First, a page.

Methodology/Principal Findings
We conducted a prospective, multi-centred European study, analysing 93 Staphylococcus aureus positive swabs taken from the middle meatus of patients suffering from chronic rhinosinusitis, with or without nasal polyposis, and controls. Strains were systematically tested for the presence of the 22 currently known exotoxin genes and genotyped according to their agr groups. No direct correlation was observed between chronic rhinosinusitis, with or without nasal polyposis, and either agr groups or the presence of the most studied exotoxins genes (egc, sea, seb, pvl, exfoliatins or tsst-1). However, genes for enterotoxins P and Q were frequently observed in nasal polyposis for the first time, but absent in the control group. The number of exotoxin genes detected was not statistically different among the 3 patient groups.
Conclusions/Significance
Unlike many previous studies have been suggesting, we did not find any evident correlation between staphylococcal exotoxin genes and the presence or severity of chronic rhinosinusitis with or without nasal polyposis.
doi:10.1371/journal.pone.0009525
PMCID: PMC2832699  PMID: 20221434
21.  Secondhand smoke inhibits both Cl- and K+ conductances in normal human bronchial epithelial cells 
Respiratory Research  2009;10(1):120.
Secondhand smoke (SHS) exposure is an independent risk factor for asthma, rhinosinusitis, and more severe respiratory tract infections in children and adults. Impaired mucociliary clearance with subsequent mucus retention contributes to the pathophysiology of each of these diseases, suggesting that altered epithelial salt and water transport may play an etiological role. To test the hypothesis that SHS would alter epithelial ion transport, we designed a system for in vitro exposure of mature, well-differentiated human bronchial epithelial cells to SHS. We show that SHS exposure inhibits cAMP-stimulated, bumetanide-sensitive anion secretion by 25 to 40% in a time-dependent fashion in these cells. Increasing the amount of carbon monoxide to 100 ppm from 5 ppm did not increase the amount of inhibition, and filtering SHS reduced inhibition significantly. It was determined that SHS inhibited cAMP-dependent apical membrane chloride conductance by 25% and Ba2+-sensitive basolateral membrane potassium conductance by 50%. These data confirm previous findings that cigarette smoke inhibits chloride secretion in a novel model of smoke exposure designed to mimic SHS exposure. They also extend previous findings to demonstrate an effect on basolateral K+ conductance. Therefore, pharmacological agents that increase either apical membrane chloride conductance or basolateral membrane potassium conductance might be of therapeutic benefit in patients with diseases related to SHS exposure.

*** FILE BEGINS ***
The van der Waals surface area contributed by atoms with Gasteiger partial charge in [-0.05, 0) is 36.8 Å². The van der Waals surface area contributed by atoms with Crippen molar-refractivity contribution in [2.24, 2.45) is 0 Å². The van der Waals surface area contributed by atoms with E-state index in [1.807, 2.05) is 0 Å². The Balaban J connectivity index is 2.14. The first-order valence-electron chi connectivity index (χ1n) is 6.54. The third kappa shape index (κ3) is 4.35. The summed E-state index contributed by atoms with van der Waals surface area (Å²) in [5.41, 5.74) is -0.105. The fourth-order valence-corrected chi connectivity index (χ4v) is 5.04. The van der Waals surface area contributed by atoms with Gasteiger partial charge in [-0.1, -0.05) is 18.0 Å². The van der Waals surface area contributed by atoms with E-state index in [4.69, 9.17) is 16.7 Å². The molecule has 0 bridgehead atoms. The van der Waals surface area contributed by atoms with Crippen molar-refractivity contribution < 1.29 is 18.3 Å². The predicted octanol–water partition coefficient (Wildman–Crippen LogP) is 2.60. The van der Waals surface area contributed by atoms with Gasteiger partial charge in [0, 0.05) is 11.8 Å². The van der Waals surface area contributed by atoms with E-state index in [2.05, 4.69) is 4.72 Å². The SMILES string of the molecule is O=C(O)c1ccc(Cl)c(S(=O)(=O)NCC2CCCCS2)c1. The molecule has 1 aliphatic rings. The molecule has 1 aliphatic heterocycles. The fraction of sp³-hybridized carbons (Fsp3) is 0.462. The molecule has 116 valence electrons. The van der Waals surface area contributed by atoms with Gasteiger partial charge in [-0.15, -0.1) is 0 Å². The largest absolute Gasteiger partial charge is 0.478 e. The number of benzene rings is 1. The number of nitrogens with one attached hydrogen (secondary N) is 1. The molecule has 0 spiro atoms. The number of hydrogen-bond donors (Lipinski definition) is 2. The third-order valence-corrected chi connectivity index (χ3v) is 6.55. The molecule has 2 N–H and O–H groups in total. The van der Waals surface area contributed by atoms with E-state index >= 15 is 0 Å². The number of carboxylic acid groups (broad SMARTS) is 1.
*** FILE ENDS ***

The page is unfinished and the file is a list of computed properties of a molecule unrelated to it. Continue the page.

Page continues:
doi:10.1186/1465-9921-10-120
PMCID: PMC2792224  PMID: 19943936
22.  Erythropoietin Signaling Promotes Invasiveness of Human Head and Neck Squamous Cell Carcinoma1 
Neoplasia (New York, N.Y.)  2005;7(5):537-543.
Abstract
Erythropoietin (Epo) is used for managing anemia in cancer patients. However, recent studies have raised concerns for this practice. We investigated the expression and function of Epo and the erythropoietin receptor (EpoR) in tumor biopsies and cell lines from human head and neck cancer. Epo responsiveness of the cell lines was assessed by Epoetin-α-induced tyrosine phosphorylation of the Janus kinase 2 (JAK2) protein kinase. Transmigration assays across Matrigel-coated filters were used to examine the effects of Epoetin-α on cell invasiveness. In 32 biopsies, we observed a significant association between disease progression and expression of Epo and its receptor, EpoR. Expression was highest in malignant cells, particularly within hypoxic and infiltrating tumor regions. Although both Epo and EpoR were expressed in human head and neck carcinoma cell lines, only EpoR was upregulated by hypoxia. Epoetin-α treatment induced prominent JAK2 phosphorylation and enhanced cell invasion. Inhibition of JAK2 phosphorylation reduced both basal and Epo-induced invasiveness. Our findings support a role for autocrine or paracrine Epo signaling in the malignant progression and local invasiveness of head and neck cancer. This mechanism may also be activated by recombinant Epo therapy and could potentially produce detrimental effects in rhEpo-treated cancer patients.
PMCID: PMC1501166  PMID: 15967106
Erythropoietin; HIF; cancer; invasion; hypoxia